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. Last Updated: 07/27/2016

All the Thrills an Investor Can Stomach

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Prime Minister Mikhail Fradkov tried to lure Japanese investors during this week's visit to Tokyo with the following description of Russian markets: "You can't say that business is risk-free ... but the presence of risks in Russia makes standard profits higher."

Returns on capital in Russia are significantly higher than in Japan or other developed countries. Russia was No. 5 on Standard and Poors' list of the 22 most attractive developing nations for investors in 2006, and foreign investment was $31 billion (a 140 percent increase from 2005). The RTS index rose by more than 70 percent last year, compared with a climb of 6.9 percent by Japan's Nikkei index.

Japan is among the top 10 countries by investment in Russia, with a total of $2.5 billion. But do Japanese investors really want to increase their stakes in Fradkov's roulette game?

Risk and the associated high profits attract speculative investors. As much as 70 percent of publicly traded shares in Russian companies are held by foreign pension and investment funds, according to the Federal Securities Commission. An informed approach to the securities market helps them hedge their risks, and they would be crazy not to take advantage of this rapid growth. But even these institutional investors fear too much risk, and rather than hold the stocks themselves, they prefer to hold Russian securities in the form of depository receipts on the London and New York exchanges.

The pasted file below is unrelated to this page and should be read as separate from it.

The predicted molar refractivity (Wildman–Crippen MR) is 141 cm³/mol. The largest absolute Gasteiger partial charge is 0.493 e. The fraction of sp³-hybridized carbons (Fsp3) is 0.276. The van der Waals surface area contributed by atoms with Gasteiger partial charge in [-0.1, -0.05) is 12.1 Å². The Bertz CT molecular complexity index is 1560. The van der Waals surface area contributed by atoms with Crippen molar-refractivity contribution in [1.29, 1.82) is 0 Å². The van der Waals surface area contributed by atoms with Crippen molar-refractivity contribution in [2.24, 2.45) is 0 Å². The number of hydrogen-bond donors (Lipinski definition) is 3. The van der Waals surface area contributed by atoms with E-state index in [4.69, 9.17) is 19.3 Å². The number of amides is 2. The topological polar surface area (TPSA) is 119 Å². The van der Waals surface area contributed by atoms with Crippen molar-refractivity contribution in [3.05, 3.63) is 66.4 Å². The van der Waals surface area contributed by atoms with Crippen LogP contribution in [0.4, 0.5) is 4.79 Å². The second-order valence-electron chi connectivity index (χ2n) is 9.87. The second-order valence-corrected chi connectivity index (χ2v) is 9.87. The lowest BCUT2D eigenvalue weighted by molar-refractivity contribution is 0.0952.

Strategic investors prefer stability and clear rules to risk and high returns. Japanese businesses know the dangers involved from experience: Gazprom's purchase of a controlling stake in the Sakhalin-2 project at a significant discount from British-Dutch Shell and Japan's Mitsui and Mitsubishi after ecological complaints were lodged by the government illustrates the rules of the game and risk involved.

Fradkov talked to the Japanese about improvements in the investment climate. But it is important to understand that the Sakhalin case was the second shock to investor confidence, following the assault on Yukos. A few words from the prime minister are unlikely to make things better. A recent study by the international public relations company Edelman reported that just 18 percent of businesspeople in developed countries said they trusted business in Russia, while the figure was 65 percent for doing business in Japan.

The Russian delegation brought a bunch of high-risk projects in a high-risk country to Japan -- from a tunnel linking Sakhalin to the mainland to the construction of an oil pipeline in cooperation with Rosneft. Perhaps Fradkov's talk about risk was trying to make a virtue out of a shortcoming. But he came off sounding more like a carnival barker: "Come on in for a thrill!"

This comment appeared as an editorial in Vedomosti.